In my recent pastor’s report at our annual congregational meeting, I referenced the book “Simple Church” by Thom Rainer and Eric Geiger. Here are my personal book review notes from reading this book. I should mention that I actually listened to the audiobook.
Unfortunately many churches drift into complexity. Every idea sounds like a good idea and, before we know it, our plate of ministry offerings is jam packed. Rainer and Geiger cut through the complexity to help us consistently ask the question, “Are we doing a few things really well or a lot of things in a mediocre way?”
1) page 60: “A simple church is a congregation designed around a straight-forward and strategic process that moves people through the stages of spiritual growth.” I would love to develop a statement that expresses how we seek to do this at our congregation.
2) “We ask people to do three things here: attend worship to grow in intimacy with Jesus, attend a small group to grow in love for others, and volunteer in a ministry to serve others. I think this is a good list of key activities all of us should be involved in at the church.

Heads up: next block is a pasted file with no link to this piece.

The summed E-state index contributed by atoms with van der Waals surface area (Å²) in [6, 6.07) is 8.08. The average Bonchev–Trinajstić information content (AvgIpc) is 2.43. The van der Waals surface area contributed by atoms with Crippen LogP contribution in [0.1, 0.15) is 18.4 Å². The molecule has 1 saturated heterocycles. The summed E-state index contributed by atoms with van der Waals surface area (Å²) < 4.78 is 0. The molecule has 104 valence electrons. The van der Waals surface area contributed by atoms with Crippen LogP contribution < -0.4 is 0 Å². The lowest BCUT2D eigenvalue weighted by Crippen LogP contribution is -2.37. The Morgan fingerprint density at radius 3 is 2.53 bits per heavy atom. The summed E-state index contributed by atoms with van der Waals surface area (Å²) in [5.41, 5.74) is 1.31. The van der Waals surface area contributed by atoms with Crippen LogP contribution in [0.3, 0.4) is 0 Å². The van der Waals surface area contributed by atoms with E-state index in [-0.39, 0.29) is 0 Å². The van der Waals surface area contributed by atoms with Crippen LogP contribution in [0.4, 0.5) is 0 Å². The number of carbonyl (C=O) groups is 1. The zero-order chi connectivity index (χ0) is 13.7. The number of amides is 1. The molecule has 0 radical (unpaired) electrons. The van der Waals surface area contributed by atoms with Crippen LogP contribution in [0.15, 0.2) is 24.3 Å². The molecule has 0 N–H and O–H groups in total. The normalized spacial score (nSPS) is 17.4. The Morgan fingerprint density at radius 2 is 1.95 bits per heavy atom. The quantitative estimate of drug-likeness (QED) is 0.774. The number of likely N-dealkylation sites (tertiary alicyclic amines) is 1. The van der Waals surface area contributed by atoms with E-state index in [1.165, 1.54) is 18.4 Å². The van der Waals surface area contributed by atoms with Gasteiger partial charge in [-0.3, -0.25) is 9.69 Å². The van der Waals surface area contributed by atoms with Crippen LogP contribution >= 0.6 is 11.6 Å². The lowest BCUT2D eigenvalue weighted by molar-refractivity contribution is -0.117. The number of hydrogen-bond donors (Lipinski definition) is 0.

1) I am encouraged to brainstorm the process for making disciples at our church. How could we concretely express this here in our context?
2) I would also like to encourage our leaders to consider how we can simplify. Why are we doing what we are doing? Is there something we can “cut” in order to bring more health to another ministry?
3) One aspect that is often missing from books like this: how does the Gospel apply to us in light of this discussion? Sure, we can feel guilty for ‘overbooking’ ourselves. And we can get fired up about doing a few things really well and cutting out the things that are not absolutely necessary. But we must not lose sight that God is lavishing us with His grace through many church activities where God’s Word is being faithfully taught and proclaimed.